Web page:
Over at RealClimate, Dirk Notz has written a good post about climate change and Arctic sea ice. In it, he highlights the importance of aggregated data, pointing out how, despite variations in regional weather, the mean temperature of the entire globe during the last 12 months is the highest it has been since the beginning of the records 130 years ago.
The figure that is most watched, when it comes to Arctic sea ice, is the extent of ocean covered by ice. This isn’t a spectacularly good measure, however, as Notz explains:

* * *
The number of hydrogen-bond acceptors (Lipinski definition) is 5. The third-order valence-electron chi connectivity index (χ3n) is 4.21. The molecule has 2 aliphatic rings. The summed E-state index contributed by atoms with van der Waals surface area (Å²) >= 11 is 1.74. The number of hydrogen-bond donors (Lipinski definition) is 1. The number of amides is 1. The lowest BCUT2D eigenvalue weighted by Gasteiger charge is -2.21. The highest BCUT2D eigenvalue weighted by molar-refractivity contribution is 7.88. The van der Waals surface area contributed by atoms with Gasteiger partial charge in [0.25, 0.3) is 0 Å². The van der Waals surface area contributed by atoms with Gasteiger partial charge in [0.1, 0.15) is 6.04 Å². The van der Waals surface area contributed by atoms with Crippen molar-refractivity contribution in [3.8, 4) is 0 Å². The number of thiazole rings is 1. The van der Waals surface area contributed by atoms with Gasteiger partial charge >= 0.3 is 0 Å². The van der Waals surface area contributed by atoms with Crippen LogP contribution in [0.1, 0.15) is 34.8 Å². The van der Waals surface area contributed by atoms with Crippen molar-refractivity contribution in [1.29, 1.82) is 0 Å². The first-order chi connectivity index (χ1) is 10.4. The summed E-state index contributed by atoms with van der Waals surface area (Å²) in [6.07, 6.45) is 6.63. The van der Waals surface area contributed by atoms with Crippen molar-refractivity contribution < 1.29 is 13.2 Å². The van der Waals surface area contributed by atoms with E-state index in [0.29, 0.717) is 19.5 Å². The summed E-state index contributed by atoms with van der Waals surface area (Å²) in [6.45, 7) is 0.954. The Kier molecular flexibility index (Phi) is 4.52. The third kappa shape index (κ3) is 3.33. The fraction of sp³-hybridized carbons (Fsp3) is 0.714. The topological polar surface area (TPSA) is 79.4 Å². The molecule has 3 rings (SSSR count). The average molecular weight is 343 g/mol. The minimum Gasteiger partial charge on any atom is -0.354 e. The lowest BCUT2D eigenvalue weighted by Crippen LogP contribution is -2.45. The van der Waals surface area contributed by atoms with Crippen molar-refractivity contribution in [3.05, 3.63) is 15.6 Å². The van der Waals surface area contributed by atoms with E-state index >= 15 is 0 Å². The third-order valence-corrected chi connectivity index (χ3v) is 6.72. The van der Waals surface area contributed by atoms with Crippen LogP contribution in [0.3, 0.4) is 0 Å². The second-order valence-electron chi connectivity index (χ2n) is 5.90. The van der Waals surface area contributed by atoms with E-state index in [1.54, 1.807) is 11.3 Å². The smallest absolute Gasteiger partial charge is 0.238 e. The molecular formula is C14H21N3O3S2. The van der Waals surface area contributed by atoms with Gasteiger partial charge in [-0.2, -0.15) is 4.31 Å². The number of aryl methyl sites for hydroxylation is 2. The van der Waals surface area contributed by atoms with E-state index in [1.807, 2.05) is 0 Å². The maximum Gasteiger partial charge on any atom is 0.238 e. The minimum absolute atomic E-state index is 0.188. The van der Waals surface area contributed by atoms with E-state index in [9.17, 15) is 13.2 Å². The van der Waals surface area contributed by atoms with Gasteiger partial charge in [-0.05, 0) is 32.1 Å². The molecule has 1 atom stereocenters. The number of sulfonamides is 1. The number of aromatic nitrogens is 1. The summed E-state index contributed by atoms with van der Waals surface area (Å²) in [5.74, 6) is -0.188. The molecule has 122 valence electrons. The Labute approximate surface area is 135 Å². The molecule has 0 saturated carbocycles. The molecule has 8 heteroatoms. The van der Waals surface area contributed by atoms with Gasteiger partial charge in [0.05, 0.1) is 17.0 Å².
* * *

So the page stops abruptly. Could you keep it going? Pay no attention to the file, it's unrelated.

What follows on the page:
The reason for this is mostly that sea ice in the Arctic has become very thin. Hence, in contrast to the much thicker ice of past decades, the ice now reacts very quickly and very sensitively to the weather patterns that are predominant during a certain summer. This currently limits the predictability of sea-ice extent significantly.
A better measure is ice volume, which has been falling consistently as the planet warms.